Dawn opens the film as one of the more charismatic and moving speakers for a pro-virginity religious group. This collection of teenage prudes are more than just against having sex before marriage. They stroll through malls being offended by advertisements and talk about their struggles with temptation. We soon seem to notice, true to form (as recent studies have indicated) that these paragons of teen virtue frequently succumb to such pleasures as making out in movies and double dating. Dawn is attracted to a new boy to the group, the blandly handsome Tobey (Hale Appleman) who is given one of the film’s funniest lines during a horrible later scene (“I haven’t even jerked off since Easter!”). The two teens fight temptation, trying to quit each other over the phone, then succumbing and going swimming together.

In a cave near the local make-out pond, Tobey attempts to feel up Dawn and in her struggles against this, she is knocked unconscious. When she comes to to find him raping her, her body strikes back, castrating him in one solid chomp. Thus begins the film's more hard-edged direction.

I won’t lie to you, now. This movie contains no less than three quite bloody, no holds barred, no cut-away shots, on film castrations. Plus the severing of all the fingers from a molestation-minded male OB-GYN.

What starts out as a premise lifted from primitive (and modern) men’s fear of sex, of the great unknown that is a woman’s interior life, sexually, emotionally, and mentally, becomes through Dawn’s experience instead an empowering feminist revenge fantasy. You see, the teeth don’t always bite. Dawn has at least one pleasurable sexual experience during which the teeth are nowhere to be seen, or felt in this case. It is only when the men in her life turn on her, through violence or by attempting to use her, that the teeth make their presence known.

Problematically, Dawn's sexual awakening moves too quickly. The prude, without any knowledge of her lower dental augmentation, scorns sex, returns from consciousness to find herself being raped, then kills a young man she is attracted to by castration. This is not a recipe for later sexual pleasures, though to be fair her next sexual experience does involve some kind of muscle relaxant, wine, candles, and appropriate atmosphere. That she takes so quickly, in a matter of days, to the business seems a bit flip, though of course decrying a film about a toothed vagina for lacking appropriate realism does seem a hair on the side of nitpickety.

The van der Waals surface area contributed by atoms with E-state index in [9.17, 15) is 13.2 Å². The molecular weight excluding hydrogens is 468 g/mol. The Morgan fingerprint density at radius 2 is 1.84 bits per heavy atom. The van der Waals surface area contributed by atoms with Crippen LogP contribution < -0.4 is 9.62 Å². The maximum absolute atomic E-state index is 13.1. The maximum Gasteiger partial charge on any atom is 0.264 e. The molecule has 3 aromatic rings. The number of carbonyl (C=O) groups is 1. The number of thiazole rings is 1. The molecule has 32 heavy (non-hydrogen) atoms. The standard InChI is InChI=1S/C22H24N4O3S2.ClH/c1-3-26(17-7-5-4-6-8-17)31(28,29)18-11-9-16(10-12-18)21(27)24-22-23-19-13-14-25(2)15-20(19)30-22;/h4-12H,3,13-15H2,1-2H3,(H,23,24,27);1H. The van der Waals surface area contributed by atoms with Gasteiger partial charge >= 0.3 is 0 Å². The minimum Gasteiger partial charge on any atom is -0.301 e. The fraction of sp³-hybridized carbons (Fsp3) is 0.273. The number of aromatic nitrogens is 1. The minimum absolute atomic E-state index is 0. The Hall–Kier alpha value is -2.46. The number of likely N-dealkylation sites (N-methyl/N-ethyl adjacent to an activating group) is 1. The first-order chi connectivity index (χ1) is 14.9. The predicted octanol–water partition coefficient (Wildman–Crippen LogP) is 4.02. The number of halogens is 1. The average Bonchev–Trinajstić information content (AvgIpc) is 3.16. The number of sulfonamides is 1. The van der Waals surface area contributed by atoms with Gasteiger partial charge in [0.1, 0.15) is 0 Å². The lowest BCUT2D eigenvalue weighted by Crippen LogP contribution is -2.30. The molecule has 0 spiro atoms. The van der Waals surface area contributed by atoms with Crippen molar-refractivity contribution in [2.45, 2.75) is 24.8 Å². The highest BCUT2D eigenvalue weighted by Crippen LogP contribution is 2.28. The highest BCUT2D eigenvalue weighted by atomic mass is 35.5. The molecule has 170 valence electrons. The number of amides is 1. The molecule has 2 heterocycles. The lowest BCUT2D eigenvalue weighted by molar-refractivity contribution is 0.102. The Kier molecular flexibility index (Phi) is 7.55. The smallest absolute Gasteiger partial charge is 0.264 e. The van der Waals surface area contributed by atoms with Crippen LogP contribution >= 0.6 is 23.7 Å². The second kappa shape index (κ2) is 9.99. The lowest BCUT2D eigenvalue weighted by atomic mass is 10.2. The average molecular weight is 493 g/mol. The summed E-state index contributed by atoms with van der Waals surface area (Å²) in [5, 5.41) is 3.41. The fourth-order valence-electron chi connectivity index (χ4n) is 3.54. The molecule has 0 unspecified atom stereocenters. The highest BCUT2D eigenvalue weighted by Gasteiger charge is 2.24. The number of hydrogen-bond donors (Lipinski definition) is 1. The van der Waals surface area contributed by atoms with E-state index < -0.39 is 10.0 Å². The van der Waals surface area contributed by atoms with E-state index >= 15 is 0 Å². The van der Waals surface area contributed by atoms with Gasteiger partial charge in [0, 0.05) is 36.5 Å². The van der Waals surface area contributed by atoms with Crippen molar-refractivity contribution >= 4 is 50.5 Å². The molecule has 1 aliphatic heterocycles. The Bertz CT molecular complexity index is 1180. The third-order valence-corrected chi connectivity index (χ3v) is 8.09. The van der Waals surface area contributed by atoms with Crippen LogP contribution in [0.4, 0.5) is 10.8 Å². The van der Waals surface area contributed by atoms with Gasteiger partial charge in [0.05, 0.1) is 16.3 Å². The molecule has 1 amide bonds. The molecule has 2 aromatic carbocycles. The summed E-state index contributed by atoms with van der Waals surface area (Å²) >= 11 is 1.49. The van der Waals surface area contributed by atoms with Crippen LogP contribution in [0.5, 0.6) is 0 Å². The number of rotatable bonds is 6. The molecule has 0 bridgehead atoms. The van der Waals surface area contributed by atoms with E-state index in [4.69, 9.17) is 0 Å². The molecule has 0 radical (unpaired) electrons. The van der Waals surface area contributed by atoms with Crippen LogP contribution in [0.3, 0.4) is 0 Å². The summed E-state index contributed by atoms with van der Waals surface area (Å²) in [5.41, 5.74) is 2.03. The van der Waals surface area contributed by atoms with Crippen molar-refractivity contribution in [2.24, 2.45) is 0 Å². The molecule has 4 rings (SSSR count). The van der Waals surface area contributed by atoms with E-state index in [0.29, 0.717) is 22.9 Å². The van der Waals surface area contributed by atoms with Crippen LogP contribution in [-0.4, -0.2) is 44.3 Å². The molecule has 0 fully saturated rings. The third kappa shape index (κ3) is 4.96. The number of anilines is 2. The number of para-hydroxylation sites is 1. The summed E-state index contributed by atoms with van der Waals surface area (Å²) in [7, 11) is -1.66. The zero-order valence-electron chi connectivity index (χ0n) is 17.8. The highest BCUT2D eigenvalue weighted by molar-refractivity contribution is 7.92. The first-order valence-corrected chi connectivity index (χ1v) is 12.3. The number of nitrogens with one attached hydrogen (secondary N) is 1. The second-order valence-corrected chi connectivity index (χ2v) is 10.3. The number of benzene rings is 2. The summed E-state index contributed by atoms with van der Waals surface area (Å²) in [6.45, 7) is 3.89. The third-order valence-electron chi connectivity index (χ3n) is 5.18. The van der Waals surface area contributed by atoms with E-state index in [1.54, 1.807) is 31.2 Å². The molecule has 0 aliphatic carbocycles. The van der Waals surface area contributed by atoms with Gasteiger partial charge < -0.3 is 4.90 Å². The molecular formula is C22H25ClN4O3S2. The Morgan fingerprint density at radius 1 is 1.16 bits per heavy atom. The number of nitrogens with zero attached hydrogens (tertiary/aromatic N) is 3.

The film's closing scenes, without giving much away, are among the most disturbing -- as the experience Dawn has after losing almost everything and hitchhiking off to parts unknown is probably a fairly common one. The slow creep of a smile she gets confronting her tormentor would stand as the most precise moment of greater-than-herself realization of her power. Previous uses of her fanged femininity were either reactions to trauma or acts of personal revenge for specific slights. What that smile contains in it is the doom of asshole males. At that moment, the film lives up to its billing as a proto-feminist and pro-feminist piece of art. At that moment, the film sluffs a kind of predictable satirical art and becomes much, much better.

Strange that one shot can turn a film from all right to damned good, but it happens. In that one second, it happens.

1 comment:

The Critic said...

a. told ya so.
b. go here for extra features that give you a flavor
c. and here